It can be of little surprise to anyone, let alone a "mystery to the best brains of Threadneedle Street", that unemployment and wages are in decline. When so little regulation exists, enabling employers to pay below the minimum wage whilst over-rewarding at the top, leaving many of the real "wealth creators" to rely on government subsidies to pay their extortionate private rents, when people are driven by government cuts to accept jobs on zero-hours contracts, or when 408,000 more become self-employed, mostly as a last resort, the "uncertainty about why the recovery doesn`t feel like one" diminishes somewhat. Even if the Chancellor has "prodded the Low Pay Commission" into increasing the minimum wage a little, it is still well below the level of a living wage, and as long as that particular commission retains that name, the problem will persist. Two of the first things a Labour government should do is change its title to "Fair Pay Commission" covering the earnings of those at the top of the pay scale as well as at the bottom, and allow trade union representation to sit on it.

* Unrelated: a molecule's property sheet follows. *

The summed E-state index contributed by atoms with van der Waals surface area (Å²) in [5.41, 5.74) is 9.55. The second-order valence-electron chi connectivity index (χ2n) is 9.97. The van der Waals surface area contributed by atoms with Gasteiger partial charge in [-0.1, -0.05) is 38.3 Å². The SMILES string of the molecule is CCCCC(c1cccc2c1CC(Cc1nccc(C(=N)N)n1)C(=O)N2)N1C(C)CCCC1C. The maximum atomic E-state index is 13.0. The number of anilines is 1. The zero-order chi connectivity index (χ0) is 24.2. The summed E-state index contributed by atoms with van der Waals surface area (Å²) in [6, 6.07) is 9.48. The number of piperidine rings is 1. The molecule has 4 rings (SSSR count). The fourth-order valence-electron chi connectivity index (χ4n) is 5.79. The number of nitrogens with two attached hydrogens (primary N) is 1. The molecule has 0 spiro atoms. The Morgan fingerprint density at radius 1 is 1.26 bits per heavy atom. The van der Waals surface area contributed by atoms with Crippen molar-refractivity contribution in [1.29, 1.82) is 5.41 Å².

As for the notion expressed by the UK economist at ING Financial Markets that the forthcoming increase to the minimum wage will "be the catalyst for broader wage increases", it must be remembered that such financial expert opinion has always maintained that the "trickle down" effect justifies paying obscene amounts at the top, and that the Laffer curve prevents taxing the rich more.Such nonsense has been not only been de-bunked by Piketty, it has led to the most inequality seen in this country since Victorian times!